Heads of state, ministers and high-level representatives of over 30 countries and Regional Economic Integration Organisations have adopted the Kasane Statement to reaffirm their commitment to ending the illegal wildlife trade. The statement was adopted at the Kasane Conference on Illegal Wildlife Trade, held on 25 March in Botswana and organised by the Government of Botswana with the support of the UK government.
The conference was a follow up meeting to the London Conference on Illegal Wildlife, held in February 2014 and organised by the UK government. At the London Conference, a Declaration was signed by participating countries (and Regional Economic Integration Organisations) through which they make a political commitment to counter illegal wildlife trade.
The Kasane Statement includes additional actions considered crucial to ending illegal wildlife trade, including measures to: eradicate the market for illegal wildlife products; ensure effective legal frameworks and deterrents are in place; strengthen law enforcement, and engage communities in efforts to address illegal wildlife trade.
In particular, IUCN welcomes the focus on local community engagement. Last month IUCN convened an international symposium, organised by its CEESP/SSC Sustainable Use and Livelihoods Specialist Group and partners, which examined insights and best practice from a wide range of case studies, and developed a set of key insights and recommendations for policy and practice which engage communities in combating the illegal wildlife trade.
“IUCN commends this conference and the adoption of the Kasane Statement, because it not only addresses law enforcement and demands reduction as solutions, but holistically embraces the need to support local communities in pursuit of sustainable livelihood and economic development opportunities,” said Dr Simon Stuart, Chair of IUCN’s Species Survival Commission.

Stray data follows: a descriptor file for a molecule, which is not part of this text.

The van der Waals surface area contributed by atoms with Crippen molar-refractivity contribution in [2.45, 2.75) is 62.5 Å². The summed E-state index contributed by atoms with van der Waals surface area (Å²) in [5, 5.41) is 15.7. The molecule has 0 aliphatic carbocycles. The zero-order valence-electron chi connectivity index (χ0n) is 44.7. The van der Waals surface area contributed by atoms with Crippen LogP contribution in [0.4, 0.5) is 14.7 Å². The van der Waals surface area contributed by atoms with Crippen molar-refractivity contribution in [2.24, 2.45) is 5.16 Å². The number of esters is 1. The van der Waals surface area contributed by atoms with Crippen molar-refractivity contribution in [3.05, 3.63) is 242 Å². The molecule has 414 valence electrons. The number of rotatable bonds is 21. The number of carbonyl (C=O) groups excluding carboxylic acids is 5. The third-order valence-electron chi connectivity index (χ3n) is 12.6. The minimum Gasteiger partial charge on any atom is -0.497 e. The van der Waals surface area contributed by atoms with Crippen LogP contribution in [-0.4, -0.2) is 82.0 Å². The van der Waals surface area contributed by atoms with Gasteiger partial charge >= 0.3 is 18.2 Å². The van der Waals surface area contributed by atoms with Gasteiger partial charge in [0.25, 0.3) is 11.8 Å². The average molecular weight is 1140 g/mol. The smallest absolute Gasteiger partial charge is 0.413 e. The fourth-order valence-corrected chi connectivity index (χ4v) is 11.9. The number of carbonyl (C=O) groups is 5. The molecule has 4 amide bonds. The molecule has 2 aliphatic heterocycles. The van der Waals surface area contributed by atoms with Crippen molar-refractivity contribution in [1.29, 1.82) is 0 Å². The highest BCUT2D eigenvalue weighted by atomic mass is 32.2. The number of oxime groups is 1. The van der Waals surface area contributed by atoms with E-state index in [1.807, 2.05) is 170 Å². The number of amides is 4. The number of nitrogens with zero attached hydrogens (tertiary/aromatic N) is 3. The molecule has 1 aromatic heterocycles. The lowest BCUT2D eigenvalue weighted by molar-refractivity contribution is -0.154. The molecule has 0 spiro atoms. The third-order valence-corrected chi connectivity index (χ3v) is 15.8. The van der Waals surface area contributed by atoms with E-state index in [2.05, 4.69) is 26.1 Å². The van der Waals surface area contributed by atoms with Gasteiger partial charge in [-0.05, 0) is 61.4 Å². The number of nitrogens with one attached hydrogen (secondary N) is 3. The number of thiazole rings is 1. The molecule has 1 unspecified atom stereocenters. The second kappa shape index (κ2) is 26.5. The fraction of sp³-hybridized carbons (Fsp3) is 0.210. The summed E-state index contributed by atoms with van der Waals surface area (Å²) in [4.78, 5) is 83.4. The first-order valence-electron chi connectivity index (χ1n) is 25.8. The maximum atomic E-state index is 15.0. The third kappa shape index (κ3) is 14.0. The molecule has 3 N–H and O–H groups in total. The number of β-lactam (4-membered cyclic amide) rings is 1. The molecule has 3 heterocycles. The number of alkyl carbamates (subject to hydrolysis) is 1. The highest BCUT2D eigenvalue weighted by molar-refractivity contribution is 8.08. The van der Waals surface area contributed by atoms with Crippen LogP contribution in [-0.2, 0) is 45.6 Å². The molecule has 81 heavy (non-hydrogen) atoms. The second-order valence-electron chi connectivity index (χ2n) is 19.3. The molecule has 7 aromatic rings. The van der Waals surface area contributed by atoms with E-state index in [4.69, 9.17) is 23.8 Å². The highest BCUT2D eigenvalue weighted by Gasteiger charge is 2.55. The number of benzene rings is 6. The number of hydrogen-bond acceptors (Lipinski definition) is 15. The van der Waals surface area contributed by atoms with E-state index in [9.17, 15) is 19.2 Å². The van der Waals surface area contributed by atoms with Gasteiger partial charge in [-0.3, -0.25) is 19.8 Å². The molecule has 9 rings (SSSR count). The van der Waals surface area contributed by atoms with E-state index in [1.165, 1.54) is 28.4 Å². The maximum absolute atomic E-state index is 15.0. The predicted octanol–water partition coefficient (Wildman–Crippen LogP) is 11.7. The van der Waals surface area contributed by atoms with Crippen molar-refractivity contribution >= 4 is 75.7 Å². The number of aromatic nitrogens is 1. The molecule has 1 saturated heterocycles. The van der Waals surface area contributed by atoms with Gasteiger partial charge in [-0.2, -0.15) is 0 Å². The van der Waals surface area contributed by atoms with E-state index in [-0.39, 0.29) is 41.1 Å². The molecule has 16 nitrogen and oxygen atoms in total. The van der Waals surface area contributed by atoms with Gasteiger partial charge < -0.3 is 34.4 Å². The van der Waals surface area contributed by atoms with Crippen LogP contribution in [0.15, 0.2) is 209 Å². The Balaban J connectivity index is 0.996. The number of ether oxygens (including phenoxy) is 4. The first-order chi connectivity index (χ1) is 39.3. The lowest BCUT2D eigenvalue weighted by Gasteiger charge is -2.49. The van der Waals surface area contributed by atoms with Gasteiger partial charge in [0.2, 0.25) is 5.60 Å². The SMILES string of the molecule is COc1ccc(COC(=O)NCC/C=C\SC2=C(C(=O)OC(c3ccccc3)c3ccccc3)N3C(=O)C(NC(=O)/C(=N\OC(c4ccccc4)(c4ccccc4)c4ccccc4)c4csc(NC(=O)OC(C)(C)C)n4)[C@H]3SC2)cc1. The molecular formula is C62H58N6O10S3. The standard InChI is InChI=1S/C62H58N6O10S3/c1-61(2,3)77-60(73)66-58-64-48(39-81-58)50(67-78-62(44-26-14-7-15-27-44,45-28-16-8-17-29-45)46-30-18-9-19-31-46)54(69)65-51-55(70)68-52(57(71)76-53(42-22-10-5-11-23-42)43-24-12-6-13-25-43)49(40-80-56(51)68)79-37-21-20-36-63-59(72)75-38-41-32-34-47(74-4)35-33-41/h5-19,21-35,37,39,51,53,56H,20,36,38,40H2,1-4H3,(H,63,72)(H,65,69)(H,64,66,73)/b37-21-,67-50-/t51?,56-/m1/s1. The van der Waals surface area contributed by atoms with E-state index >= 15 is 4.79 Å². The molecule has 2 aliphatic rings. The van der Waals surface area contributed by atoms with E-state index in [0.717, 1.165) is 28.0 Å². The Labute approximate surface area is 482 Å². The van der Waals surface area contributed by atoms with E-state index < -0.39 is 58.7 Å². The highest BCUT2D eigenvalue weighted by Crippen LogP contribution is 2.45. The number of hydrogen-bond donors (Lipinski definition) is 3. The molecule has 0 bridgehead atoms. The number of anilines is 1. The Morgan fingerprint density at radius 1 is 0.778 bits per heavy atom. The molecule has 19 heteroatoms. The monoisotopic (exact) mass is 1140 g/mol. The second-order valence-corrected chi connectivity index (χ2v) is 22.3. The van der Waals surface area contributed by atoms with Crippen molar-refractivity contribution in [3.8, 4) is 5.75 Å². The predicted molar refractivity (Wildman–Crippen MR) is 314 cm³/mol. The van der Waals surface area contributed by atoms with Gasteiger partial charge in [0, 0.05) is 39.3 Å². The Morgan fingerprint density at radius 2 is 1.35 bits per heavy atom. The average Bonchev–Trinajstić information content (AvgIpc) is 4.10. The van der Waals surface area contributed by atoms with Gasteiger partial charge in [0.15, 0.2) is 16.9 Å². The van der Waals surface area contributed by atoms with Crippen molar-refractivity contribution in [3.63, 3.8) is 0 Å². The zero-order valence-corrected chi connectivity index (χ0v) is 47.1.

Illegal wildlife trade deprives many rural communities of potential income and is a major loss of unaccounted natural capital for nation states. However, it not only impacts iconic megafauna, such as tigers, rhinos and elephants, but also other species including pangolins, turtles, plants and fish, which require attention as well.
“We need to make sure that the strong commitments made cover all species threatened by illegal trade, and not just those that attract major media attention, such as elephants and rhinos,” said Dr Richard Jenkins, Deputy Director of the IUCN Global Species Programme. “This needs to be supported by improved efforts and greater resources for monitoring populations of wild species so that we are able to determine the effectiveness of our actions.”
During the conference delegates reported on progress made since the signing of the London Declaration. For example, increased levels of law enforcement in some areas, such as Africa, have led to a rise in ivory seizures.
“Whilst progress has been made, there is a long way to go to win this battle. IUCN is increasingly optimistic that, working together, we will be able to gather enough resources and political will to turn the tide,” said Dr Simon Stuart. “We must achieve all of this in 2015, but we must also sustain it to 2016 and beyond, and we must ensure that the next generation of our political leaders are equally committed.”